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قراءة كتاب The Freedmen's Book

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‏اللغة: English
The Freedmen's Book

The Freedmen's Book

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دار النشر: Project Gutenberg
الصفحة رقم: 4

had excruciating pains and great lack of patience. Mrs. Sancho had a week of it. Gout did not sweeten my temper. It was washing week, and she had to attend the shop. God bless her, and reward her. She is good; good in heart, good in principle, good by habit."

The children appear to have been the delight of his heart. He called them "Sanchonettas," which would be the Italian way of saying Little Sanchos. He was never tired of describing their little winning ways. At the end of a letter to one of his friends he wrote: "Lydia trots about amazingly; and Kitty imitates her, with this addition, that she is as mischievous as a monkey." But little William, his youngest, was evidently his pet. To another of his friends he wrote: "You cannot imagine what hold little Billy gets of me. He grows, he prattles, every day he learns something new. The rogue is fond of me to excess. By his good-will he would be always in the shop with me. The little monkey! He clings round my legs; and if I chide him, or look sour, he holds up his little mouth to kiss me."

Ignatius Sancho had a very kind heart. It hurt his feelings very much to see any animal tormented. He tried to get some laws passed to prevent cruel market-men from abusing their donkeys; and he always tried to be a friend to everybody that was in distress. In one of his letters he says: "The joy of giving and of making happy is almost the attribute of a god. There is as much sweetness conveyed to the senses by doing a right good-natured deed as our frame can consistently bear."

Such a disposition is better than a remarkable intellect. But he had a quick intellect also, and generally took sensible views of things. Writing to a young colored friend, who had been somewhat wild, he says:—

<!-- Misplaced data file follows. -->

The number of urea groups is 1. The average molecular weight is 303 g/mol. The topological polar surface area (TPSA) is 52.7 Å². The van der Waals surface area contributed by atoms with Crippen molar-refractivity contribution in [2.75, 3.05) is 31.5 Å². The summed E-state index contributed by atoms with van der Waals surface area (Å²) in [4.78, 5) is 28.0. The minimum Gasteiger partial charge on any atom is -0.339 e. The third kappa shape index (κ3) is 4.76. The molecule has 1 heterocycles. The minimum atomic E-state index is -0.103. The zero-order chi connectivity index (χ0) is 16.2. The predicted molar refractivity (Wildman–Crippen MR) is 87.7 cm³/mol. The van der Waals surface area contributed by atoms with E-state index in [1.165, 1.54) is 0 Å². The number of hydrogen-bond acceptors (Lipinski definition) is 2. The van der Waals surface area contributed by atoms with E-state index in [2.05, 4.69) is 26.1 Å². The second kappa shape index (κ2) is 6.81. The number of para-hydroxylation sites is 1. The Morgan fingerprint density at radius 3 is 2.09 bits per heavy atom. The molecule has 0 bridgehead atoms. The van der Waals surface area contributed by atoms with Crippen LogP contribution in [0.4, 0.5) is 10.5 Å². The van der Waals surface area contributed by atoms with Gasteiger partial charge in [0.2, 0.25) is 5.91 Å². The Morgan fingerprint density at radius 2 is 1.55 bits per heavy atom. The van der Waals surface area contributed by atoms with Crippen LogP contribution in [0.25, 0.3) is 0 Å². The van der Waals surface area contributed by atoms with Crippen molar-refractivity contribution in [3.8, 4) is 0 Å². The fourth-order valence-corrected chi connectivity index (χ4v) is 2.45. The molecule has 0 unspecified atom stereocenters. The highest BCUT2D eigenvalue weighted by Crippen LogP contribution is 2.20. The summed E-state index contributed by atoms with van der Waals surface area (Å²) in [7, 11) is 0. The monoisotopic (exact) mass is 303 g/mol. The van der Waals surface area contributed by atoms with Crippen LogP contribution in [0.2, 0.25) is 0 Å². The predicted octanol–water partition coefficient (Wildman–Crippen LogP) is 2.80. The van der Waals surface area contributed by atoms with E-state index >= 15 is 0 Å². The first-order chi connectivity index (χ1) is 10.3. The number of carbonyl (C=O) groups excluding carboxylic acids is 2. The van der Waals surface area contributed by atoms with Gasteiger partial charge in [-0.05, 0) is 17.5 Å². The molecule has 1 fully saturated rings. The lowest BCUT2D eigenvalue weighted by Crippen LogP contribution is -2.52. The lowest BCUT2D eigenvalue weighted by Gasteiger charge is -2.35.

"Look round upon the miserable fate of almost all of our unfortunate color. See slavery added to ignorance. See the contempt of the very wretches who roll in affluence from our labors. Hear the ill-bred, heart-racking abuse of the ignorant vulgar. If you tread as cautiously as the strictest rectitude can guide you, you must suffer from this. But if you are armed with truth and conscious integrity, you will be sure of the plaudits and countenance of the good.

"You are a happy lad. You have kind benefactors, to whom you ought to look up with reverence, and humbly beg the Almighty to give you strength to imitate them in doing good. Your parts are as quick as most men's. If you urge your speed in the race of virtue with the same zeal you have exhibited in error, you will recover, to the satisfaction of your noble patrons, and to the glory of yourself.

"Some philosopher, whose name I forget, wished for a window in his breast, that the world might see his heart. I recommend him to your imitation. Vice is a coward. To be truly brave, a man must be truly good. You hate the name of cowardice; then detest a lie and shun liars. Be above revenge. If others have taken advantage either of your guilt or your distress, punish them only with forgiveness; and if you can serve them at any future time, do it.

"I sincerely congratulate thee upon thy repentance. It is thy birthday to real happiness."

To one of the white gentlemen who liked to correspond with him, he wrote:—

"There is something so amazingly grand and affecting in contemplating the works of the Divine Architect, either in the moral or the intellectual world, that I think one may rightly call it the cordial of the soul, the best antidote against pride and discontent. The friendly warmth of that glorious planet the sun, the leniency of the air, the cheerful glow of the atmosphere, make me involuntarily cry, 'Lord, what is man, that thou, in thy mercy, art so mindful of him? or what is the son of man, that thou so parentally carest for him?'